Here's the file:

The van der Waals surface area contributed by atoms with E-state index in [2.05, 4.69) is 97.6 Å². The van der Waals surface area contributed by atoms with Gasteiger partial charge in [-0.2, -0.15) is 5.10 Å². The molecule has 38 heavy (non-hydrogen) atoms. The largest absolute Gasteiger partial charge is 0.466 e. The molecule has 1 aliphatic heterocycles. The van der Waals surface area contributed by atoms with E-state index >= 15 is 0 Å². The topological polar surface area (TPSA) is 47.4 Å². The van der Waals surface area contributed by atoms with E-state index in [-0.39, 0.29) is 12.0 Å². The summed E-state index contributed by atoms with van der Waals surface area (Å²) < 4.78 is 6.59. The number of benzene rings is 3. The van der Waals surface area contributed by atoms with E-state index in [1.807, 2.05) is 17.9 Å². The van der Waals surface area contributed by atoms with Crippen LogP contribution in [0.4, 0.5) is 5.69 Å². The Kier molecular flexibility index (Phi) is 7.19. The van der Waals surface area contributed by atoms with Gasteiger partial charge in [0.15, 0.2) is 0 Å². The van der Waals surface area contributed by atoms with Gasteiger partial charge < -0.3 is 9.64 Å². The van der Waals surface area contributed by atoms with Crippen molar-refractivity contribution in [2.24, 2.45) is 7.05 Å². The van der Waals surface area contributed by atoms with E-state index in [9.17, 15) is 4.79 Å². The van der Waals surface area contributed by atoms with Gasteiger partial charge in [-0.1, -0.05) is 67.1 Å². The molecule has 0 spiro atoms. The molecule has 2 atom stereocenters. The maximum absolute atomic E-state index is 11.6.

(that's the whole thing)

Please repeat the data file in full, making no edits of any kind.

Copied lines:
The van der Waals surface area contributed by atoms with E-state index in [2.05, 4.69) is 97.6 Å². The van der Waals surface area contributed by atoms with Gasteiger partial charge in [-0.2, -0.15) is 5.10 Å². The molecule has 38 heavy (non-hydrogen) atoms. The largest absolute Gasteiger partial charge is 0.466 e. The molecule has 1 aliphatic heterocycles. The van der Waals surface area contributed by atoms with E-state index >= 15 is 0 Å². The topological polar surface area (TPSA) is 47.4 Å². The van der Waals surface area contributed by atoms with E-state index in [-0.39, 0.29) is 12.0 Å². The summed E-state index contributed by atoms with van der Waals surface area (Å²) < 4.78 is 6.59. The number of benzene rings is 3. The van der Waals surface area contributed by atoms with E-state index in [1.807, 2.05) is 17.9 Å². The van der Waals surface area contributed by atoms with Crippen LogP contribution in [0.4, 0.5) is 5.69 Å². The Kier molecular flexibility index (Phi) is 7.19. The van der Waals surface area contributed by atoms with Gasteiger partial charge in [0.15, 0.2) is 0 Å². The van der Waals surface area contributed by atoms with Gasteiger partial charge < -0.3 is 9.64 Å². The van der Waals surface area contributed by atoms with Crippen molar-refractivity contribution in [2.24, 2.45) is 7.05 Å². The van der Waals surface area contributed by atoms with E-state index in [9.17, 15) is 4.79 Å². The van der Waals surface area contributed by atoms with Gasteiger partial charge in [-0.1, -0.05) is 67.1 Å². The molecule has 0 spiro atoms. The molecule has 2 atom stereocenters. The maximum absolute atomic E-state index is 11.6.